Surviving friendly fire
Jeff MowattGeneral Manufacturing employees manufacturing Mowatt
Five tips for dodging bullets when dealing with employees.
Within virtually every organization, employees from different departments will have to interact. No one having direct authority can easily lead to conflicts and bruised egos. That’s why, when I coach teams on how to enhance internal customer satisfaction, I remind them it’s not just what they communicate to other departments, but how they do so.
To ensure you and your team are seen as value-adding assets rather than interruptions, keep these five tips in mind:
1. Talk in person. Too often, we communicate with other departments in writing rather than having face to face conversations. When you have a new request or procedure that requires explaining, begin by talking in person to that department’s key influencers. Ask for their advice. That helps generate buy-in. Ask who else you should be talking to, including any naysayers. Finally, when you decide upon the most likely accepted course of action, send a short written summary; more as a confirmation than as a proposal or directive.
2. Be a straight talker. Write the way you speak. Your communiques to coworkers should sound like a conversation; not a press release, essay or legal document. Sprinkle in some self-effacing humour. That makes you sound more like a real person and less like a bureaucrat.
3. Make your communications RACI. An engineer client of mine explained that on every construction project, team members from all departments agree upfront how the communications will be handled using the acronym RACI. The only people who will be copied on emails about the project will be: R – the one person who is Responsible for overseeing the project; A – the senior person who will be held Accountable for the project; C – people outside the project who may be Consulted for input; and finally, I – who should be Informed throughout the project. By clarifying how communications will be handled in advance reduces confusion and prevents others from becoming annoyed when you copy them (or don’t copy them) on a message.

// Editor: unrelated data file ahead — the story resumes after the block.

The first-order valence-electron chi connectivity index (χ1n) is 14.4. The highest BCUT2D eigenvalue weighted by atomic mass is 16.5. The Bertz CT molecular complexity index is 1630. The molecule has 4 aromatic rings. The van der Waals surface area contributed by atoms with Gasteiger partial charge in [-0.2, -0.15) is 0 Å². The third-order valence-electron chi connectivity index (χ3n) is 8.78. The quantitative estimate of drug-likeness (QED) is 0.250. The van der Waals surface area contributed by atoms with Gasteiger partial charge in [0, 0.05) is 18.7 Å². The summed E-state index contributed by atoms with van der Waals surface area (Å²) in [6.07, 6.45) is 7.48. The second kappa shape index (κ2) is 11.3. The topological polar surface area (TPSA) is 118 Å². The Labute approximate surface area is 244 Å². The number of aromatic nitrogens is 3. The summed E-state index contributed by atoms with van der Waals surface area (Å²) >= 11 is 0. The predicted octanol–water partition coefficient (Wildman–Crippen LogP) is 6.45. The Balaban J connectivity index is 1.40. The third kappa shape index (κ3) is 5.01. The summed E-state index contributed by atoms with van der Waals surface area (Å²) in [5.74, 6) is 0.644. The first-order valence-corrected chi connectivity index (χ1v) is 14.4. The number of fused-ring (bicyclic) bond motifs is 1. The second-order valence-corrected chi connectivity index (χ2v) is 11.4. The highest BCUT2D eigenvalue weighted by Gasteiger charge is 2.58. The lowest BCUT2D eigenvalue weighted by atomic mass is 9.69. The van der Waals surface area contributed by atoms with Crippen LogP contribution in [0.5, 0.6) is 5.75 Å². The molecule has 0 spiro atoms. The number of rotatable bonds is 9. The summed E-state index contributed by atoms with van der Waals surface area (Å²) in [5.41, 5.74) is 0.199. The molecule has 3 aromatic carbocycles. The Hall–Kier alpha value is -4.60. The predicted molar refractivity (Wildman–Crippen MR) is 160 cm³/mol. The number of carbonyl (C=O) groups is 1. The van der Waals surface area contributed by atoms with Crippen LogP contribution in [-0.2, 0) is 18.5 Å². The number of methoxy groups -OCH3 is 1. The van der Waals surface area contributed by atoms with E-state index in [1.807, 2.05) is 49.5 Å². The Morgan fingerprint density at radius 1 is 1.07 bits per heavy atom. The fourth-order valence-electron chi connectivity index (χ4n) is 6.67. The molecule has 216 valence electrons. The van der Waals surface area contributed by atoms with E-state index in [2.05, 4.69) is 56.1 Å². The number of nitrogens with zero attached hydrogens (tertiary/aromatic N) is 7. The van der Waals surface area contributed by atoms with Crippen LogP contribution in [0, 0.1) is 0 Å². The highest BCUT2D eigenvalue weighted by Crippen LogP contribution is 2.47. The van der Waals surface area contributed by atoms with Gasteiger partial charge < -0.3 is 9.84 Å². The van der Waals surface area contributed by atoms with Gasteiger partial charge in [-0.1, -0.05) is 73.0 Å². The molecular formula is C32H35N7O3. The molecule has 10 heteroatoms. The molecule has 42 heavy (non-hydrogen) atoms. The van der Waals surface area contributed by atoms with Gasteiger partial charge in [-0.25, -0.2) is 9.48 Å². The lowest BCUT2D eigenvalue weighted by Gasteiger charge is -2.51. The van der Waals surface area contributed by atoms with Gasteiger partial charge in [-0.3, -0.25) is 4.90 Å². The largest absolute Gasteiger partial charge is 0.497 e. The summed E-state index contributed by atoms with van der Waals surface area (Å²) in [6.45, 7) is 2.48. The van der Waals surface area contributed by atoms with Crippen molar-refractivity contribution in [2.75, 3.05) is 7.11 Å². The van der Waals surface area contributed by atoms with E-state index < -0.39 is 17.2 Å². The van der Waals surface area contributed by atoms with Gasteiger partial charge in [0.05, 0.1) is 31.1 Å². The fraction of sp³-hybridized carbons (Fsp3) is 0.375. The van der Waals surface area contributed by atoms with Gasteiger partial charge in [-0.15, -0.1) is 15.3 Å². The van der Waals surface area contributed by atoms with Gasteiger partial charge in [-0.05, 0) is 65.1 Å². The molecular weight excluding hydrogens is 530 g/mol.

4. Nix the self-promoting. Any announcement that remotely sounds like patting yourself on the back is going to be met with scorn and derision. Take the generous approach when announcing a success, and go to great lengths to recognize the others who helped make it happen. Ironically, the more you heap praise on others while leaving yourself in the background, the more likely you are to be appreciated and respected for your generosity and humility.
5. Forget becoming a BFF. Some employees try too hard to fit-in with co-workers in other departments. A boomer-aged accountant in a suit will have a hard time being seen as “just one of the guys” with young millennials clad in coveralls out in the field. Nor should he try. He’d be better off viewing his role as the field department’s trusted advisor from accounting. He should be quick to express admiration about the amazing things operations folks are doing in the proverbial trenches. Colleagues in the field will appreciate that he respects them while he’s also comfortable in his own skin. In fact, they may even become protective of him, especially when he arrives on site to talk to them in person. Sure he’s an accountant; but darn it – he’s their accountant.
Bottom line – providing support and advice to internal employees requires competence and street-smart communication skills. With just a bit of training, co-workers can avoid preventable battles and instead become valued – literally, as trusted advisors.
This article is based on the bestselling book, Influence with Ease by customer service strategist and Hall of Fame motivational speaker, Jeff Mowatt. To obtain your own copy of his book or to inquire about engaging Jeff for your team, visit www.jeffmowatt.com.